Editor’s let­ter:

The Australian Women's Weekly - - Contents - Ni­cole By­ers Editor-in-Chief Email me at awwed­i­tor@bauer-me­dia.com.au Fol­low me on Instagram @nicoleb­by­ers

from the desk of The Weekly’s Ni­cole By­ers

You wouldn’t know it from look­ing at my photo here, but I’m tall. Re­ally tall. The kind of tall that pro­vokes strangers to pass com­ment. Some­times it comes in the form of an over­heard whis­per: “Gosh, look how big that girl is!”. Other times it is the more di­rect “Oh wow, how tall are you?” (186cm, if you must know), or my per­sonal favourite: “Your hus­band must be a gi­ant” (ac­tu­ally, he’s a pe­tite, not-quite 180cm). As strange as I find it that peo­ple feel the need to com­ment on my phys­i­cal ap­pear­ance in this way, I can hon­estly say it doesn’t bother me. It could be that I’ve sim­ply grown used it, or the fact that with age comes self-ac­cep­tance.

How­ever, at 13 and al­ready 182cm tall, it was a dif­fer­ent story. As any­one who’s ever been an awk­ward teen knows, be­ing dif­fer­ent isn’t al­ways a good thing. Be­ing dif­fer­ent and in­tro­verted as I was made me the per­fect tar­get for bul­lies.

So, I had a rough cou­ple of years at school.

I was heck­led in the halls and ha­rassed dur­ing lunch. Girls on the bus would chant “big bird” and block my way. I hated it. I would wake up in the morn­ing feel­ing sick. At breaks I would try and make my­self in­vis­i­ble, hid­ing in cor­ners of the li­brary or, at my low­est points, in a toi­let cu­bi­cle. I stopped tak­ing the bus. On the days I couldn’t face it, I skipped school com­pletely. I got de­pressed. I know my mum wor­ried about me, es­pe­cially when she found an angst-filled note I’d writ­ten about my sit­u­a­tion. But mostly, when I was home, I was happy. I could close the door on the bul­lies and lose my­self in a book, or just en­joy spend­ing time with my fam­ily, who loved me.

Sadly, that com­fort is some­thing young vic­tims of bul­ly­ing are de­nied in to­day’s dig­i­tal age. Their tor­men­tors fol­low them home. They’re in their bed­rooms with them, on their phones. They’re bom­bard­ing them with hate­ful mes­sages via so­cial me­dia and fill­ing the in­boxes on com­put­ers they should be us­ing to do their home­work. The bul­lies are em­bold­ened by anonymity to say cru­eller and more ex­plic­itly hate­ful things. They even goad vic­tims into sui­ci­dal thoughts. This is why the case of young Amy “Dolly” Everett, who at just 14 took her own life after a vi­cious on­line bul­ly­ing cam­paign, and those like her, are so dis­turb­ing. When I look at my young daugh­ter, not yet three and full of wide-eyed in­no­cence and joy for life, I am filled with fear for her fu­ture, and an acute feel­ing that some­thing needs to be done. In the wake of her death, Dolly’s friends and fam­ily have set up the Dolly’s Dream Foun­da­tion char­ity group to help fight bul­ly­ing (visit go­fundme.com/dollys-dream-foun­da­tion for de­tails).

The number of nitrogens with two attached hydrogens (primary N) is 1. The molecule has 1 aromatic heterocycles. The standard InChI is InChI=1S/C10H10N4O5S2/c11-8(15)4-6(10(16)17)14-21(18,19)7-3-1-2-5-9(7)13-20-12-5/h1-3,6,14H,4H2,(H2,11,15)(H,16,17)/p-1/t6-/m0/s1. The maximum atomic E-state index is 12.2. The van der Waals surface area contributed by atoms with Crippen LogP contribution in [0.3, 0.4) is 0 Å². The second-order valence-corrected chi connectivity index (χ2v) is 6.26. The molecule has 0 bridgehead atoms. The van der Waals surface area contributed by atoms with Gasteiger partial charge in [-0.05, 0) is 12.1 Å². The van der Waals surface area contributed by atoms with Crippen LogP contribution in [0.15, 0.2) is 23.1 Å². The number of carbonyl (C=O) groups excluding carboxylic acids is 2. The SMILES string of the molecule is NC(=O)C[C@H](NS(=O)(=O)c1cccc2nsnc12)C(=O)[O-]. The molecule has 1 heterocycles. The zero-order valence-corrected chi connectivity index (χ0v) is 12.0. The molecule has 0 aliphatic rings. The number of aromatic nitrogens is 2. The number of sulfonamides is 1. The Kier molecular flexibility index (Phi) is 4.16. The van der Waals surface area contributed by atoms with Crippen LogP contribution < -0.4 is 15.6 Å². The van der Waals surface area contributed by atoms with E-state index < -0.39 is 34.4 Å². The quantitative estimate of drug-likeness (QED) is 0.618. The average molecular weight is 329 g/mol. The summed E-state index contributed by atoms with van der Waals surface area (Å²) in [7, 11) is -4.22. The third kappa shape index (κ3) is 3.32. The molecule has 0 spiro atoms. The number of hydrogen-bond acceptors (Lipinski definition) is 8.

One young woman who is help­ing make a pos­i­tive change in the way teens in­ter­act and treat each other is Par­a­lympian Jes­sica Smith.

Her pow­er­ful story about reach­ing the depths of de­spair and re­build­ing her life is truly in­spi­ra­tional (see page 36). Even more so as she now ded­i­cates her­self to help­ing change chil­dren’s at­ti­tudes, urg­ing them to prac­tise ac­cep­tance of each other’s dif­fer­ences as well as their own. A phi­los­o­phy that is worth liv­ing by, what­ever our age may be.

LEFT: The Weekly team with Fiona Falkiner (cen­tre) at Wylie’s Baths in Coogee, Syd­ney. BE­LOW, LEFT: Wendy White­ley (cen­tre) with The

Weekly’s Juliet Rieden, and Jane Cramer. BE­LOW: We caught up with cook­ing icon Rick Stein (cen­tre) and wife Sarah (right) at their home in Mol­ly­mook , NSW.

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